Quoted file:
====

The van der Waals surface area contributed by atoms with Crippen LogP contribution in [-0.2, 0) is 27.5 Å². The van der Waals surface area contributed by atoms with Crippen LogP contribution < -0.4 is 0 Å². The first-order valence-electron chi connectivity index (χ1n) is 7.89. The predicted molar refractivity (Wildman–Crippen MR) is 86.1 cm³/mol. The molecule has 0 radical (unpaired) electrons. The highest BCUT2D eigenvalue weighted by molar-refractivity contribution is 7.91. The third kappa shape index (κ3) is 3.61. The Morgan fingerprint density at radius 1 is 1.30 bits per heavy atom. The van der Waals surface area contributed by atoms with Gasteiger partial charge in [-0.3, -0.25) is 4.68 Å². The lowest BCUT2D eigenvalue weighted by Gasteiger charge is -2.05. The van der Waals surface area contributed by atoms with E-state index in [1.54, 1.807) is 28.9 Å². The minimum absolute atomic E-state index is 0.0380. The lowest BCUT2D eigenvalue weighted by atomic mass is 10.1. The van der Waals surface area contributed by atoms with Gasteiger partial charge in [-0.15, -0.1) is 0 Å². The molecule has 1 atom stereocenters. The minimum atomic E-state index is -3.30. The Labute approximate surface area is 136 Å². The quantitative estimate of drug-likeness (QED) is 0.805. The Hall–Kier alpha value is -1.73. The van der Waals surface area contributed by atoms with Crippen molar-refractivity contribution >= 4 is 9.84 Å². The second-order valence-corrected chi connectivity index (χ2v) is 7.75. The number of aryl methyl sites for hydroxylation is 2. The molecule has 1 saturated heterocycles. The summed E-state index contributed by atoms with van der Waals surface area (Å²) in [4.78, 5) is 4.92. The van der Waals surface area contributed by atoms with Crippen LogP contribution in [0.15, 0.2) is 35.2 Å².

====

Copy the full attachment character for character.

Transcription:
The van der Waals surface area contributed by atoms with Crippen LogP contribution in [-0.2, 0) is 27.5 Å². The van der Waals surface area contributed by atoms with Crippen LogP contribution < -0.4 is 0 Å². The first-order valence-electron chi connectivity index (χ1n) is 7.89. The predicted molar refractivity (Wildman–Crippen MR) is 86.1 cm³/mol. The molecule has 0 radical (unpaired) electrons. The highest BCUT2D eigenvalue weighted by molar-refractivity contribution is 7.91. The third kappa shape index (κ3) is 3.61. The Morgan fingerprint density at radius 1 is 1.30 bits per heavy atom. The van der Waals surface area contributed by atoms with Gasteiger partial charge in [-0.3, -0.25) is 4.68 Å². The lowest BCUT2D eigenvalue weighted by Gasteiger charge is -2.05. The van der Waals surface area contributed by atoms with E-state index in [1.54, 1.807) is 28.9 Å². The minimum absolute atomic E-state index is 0.0380. The lowest BCUT2D eigenvalue weighted by atomic mass is 10.1. The van der Waals surface area contributed by atoms with Gasteiger partial charge in [-0.15, -0.1) is 0 Å². The molecule has 1 atom stereocenters. The minimum atomic E-state index is -3.30. The Labute approximate surface area is 136 Å². The quantitative estimate of drug-likeness (QED) is 0.805. The Hall–Kier alpha value is -1.73. The van der Waals surface area contributed by atoms with Crippen molar-refractivity contribution >= 4 is 9.84 Å². The second-order valence-corrected chi connectivity index (χ2v) is 7.75. The number of aryl methyl sites for hydroxylation is 2. The molecule has 1 saturated heterocycles. The summed E-state index contributed by atoms with van der Waals surface area (Å²) in [4.78, 5) is 4.92. The van der Waals surface area contributed by atoms with Crippen LogP contribution in [0.15, 0.2) is 35.2 Å².